As Pell grants and other need-based grants have lost value over the years, students are turning more and more to loans in order to finance college costs. Data from the National Postsecondary Student Aid Study show students currently graduate from college with an average of over $18,000 in student loan debt, and this number will only increase if Pell grant awards do not increase with the rising cost of higher education. [Note 3] Student loan debt has become a real problem for many adults, but loan repayment is an even more significant burden for women due to the wage gap. Women tend to earn less on average over the course of their lives than their male counterparts. The College Board reports median annual earnings in 2001 for full-time workers with a bachelor's degree were $53,108 for men and $39,818 for women. [Note 4] Derek V. Price suggests that since women are more likely to borrow than men and they will make less on average after graduation, female graduates are more likely to struggle with their loan debt. [Note 5]

As Congress debates the issue of student loans and increasing student debt next year, we will see a great deal of debate on consolidation loan interest rate structure. Several key members of Congress support changing the interest rate structure so students would be subjected to a variable interest rate rather than the current system where students can lock in a low, fixed rate. This proposed change could be detrimental to women, as it does not take in to consideration that the predictability of a monthly payment is particularly important to women who often depend on fixed incomes and may have less money with which to make ends meet. As a recent Congressional Research Service (CRS) report documents, students with a current student loan debt of $17,000 could save $5484 in interest over the next 15 years of debt repayment with a locked-in interest rate.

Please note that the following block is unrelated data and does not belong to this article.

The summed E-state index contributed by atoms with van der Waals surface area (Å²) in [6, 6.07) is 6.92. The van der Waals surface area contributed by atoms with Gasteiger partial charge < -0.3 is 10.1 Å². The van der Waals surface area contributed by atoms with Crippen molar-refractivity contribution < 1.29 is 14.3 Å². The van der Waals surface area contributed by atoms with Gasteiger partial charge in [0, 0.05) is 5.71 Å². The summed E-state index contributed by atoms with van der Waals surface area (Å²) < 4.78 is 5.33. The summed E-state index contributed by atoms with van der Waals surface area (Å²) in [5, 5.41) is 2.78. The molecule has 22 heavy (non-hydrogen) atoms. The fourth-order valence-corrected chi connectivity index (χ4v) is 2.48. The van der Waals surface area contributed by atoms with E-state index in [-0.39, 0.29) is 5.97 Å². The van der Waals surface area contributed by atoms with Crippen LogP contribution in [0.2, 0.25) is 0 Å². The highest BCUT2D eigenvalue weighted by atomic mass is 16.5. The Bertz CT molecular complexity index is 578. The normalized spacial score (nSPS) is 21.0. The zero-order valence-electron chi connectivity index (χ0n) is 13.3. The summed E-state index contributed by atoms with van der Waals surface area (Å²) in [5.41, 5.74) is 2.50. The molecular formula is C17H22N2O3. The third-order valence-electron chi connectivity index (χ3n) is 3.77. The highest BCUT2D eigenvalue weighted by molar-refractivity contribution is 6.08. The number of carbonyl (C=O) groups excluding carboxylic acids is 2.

When reauthorizing the Higher Education Act, it is important that Congress recognize that the stereotype of the average college student is outdated, and so are our higher education policies. Higher education legislation needs to address the needs of an ever-changing student body, the majority of whom are female. It also must meet the unique needs of nontraditional female students. To accomplish both goals, several policy options need to be considered, including: